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You are here: BBC Science > Human Body & Mind > Brain sex > More info

Sex ID

Spatial ability

It's probably fair to say that we don't spend much time thinking about the way we view the world around us.

Edina and Patsy from Absolutely Fabulous read a map
Does the Sex ID angles task relate to map reading ability?

But some scientists conduct detailed studies of how accurately we judge space – our spatial abilities – with paper and pencil tests. The Sex ID test included similar tests – the angles, 3D shapes and spot the difference tasks.

Studies show that, on average, men are better than women at mentally rotating pictures of three dimensional objects (the 3D shapes task) or judging the slope of a line (the angles task).

But scientists note that women outperform men at other tasks. For example, women are more likely to spot which of a group of objects has been moved to a new position (the spot the difference task).

It's not fully known why men and women perform differently on spatial tasks.

Studies have concluded that men tend to pay more attention to the way their surroundings are laid out, which may explain why they generally score better on tasks like 3D shapes and angles. Researchers have also found that, on average, men are better at finding compass orientations and rely on mental images of three dimensional spaces to find their way.

Women were more likely to notice landmarks, which could be linked to their higher scores on the spot the difference task. Research has shown that women are more likely to use memorised routes and landmarks to stay on track.

The Sex ID angle task
The Sex ID angles task tests spatial ability.

Dr Marcia Collaer, a behavioural neuroscientist at Middlebury College in Vermont, says that the link between the angles task and navigation ability is not backed up with empirical evidence, but it is worth considering.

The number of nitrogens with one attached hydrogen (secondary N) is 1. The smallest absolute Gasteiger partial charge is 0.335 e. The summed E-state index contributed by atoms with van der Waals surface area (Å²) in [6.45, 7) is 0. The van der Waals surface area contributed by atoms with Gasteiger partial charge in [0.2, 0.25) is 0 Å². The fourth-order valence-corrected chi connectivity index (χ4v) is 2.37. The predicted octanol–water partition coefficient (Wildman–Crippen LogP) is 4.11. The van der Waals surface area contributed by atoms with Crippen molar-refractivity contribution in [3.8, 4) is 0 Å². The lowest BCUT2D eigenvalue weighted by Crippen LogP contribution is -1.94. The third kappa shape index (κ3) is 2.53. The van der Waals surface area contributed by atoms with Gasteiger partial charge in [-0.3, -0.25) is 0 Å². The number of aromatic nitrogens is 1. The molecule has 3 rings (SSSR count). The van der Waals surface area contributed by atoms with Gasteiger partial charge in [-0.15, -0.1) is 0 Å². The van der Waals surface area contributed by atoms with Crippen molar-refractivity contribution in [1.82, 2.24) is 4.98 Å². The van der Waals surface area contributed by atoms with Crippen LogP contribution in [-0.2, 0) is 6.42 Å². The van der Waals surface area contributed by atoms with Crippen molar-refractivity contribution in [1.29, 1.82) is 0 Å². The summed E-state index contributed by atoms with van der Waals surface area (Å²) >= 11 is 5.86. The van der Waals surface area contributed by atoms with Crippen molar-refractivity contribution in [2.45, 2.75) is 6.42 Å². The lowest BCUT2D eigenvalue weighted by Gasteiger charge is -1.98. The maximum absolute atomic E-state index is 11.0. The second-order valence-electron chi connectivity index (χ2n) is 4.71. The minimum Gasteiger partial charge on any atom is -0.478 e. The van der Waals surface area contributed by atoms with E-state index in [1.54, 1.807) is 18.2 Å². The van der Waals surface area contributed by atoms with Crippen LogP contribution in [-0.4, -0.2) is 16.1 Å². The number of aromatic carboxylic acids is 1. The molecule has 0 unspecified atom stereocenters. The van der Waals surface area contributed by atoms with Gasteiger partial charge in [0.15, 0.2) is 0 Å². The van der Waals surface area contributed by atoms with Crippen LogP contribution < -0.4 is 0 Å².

Modern cavemen

Scientists try to come up with logical explanations for these puzzling results.

One theory is that modern humans are still very similar to their prehistoric ancestors. In early times men spent lots of time hunting in unfamiliar territory where landmarks were less useful. Women, on the other hand, spent more time close to home foraging for food and they may have relied more on landmarks to find their way around.

Testosterone and spatial ability

It's also thought that the male sex hormone testosterone plays a role in spatial ability. One finding that supports this theory is that women with above average levels of testosterone in their body perform better at mental rotation tasks than women with average levels of testosterone.

Most scientists think there's no real difference between men and women when it comes to total intelligence (commonly called IQ). It's just possible that our brains have evolved separately to meet the demands of our environment.

Secrets of the Sexes

A BBC One television series Secrets of the Sexes explores brain sex differences. Find out more about the programmes.

Back to your results

Take the Sex ID test

Find out about the BBC One television series Secrets of the Sexes

Read about the Sex ID experiment

Sex ID frequently asked questions

Other Sex ID articles:

Brain sex
Handedness
Testosterone
Facial attractiveness
Empathising and systemising

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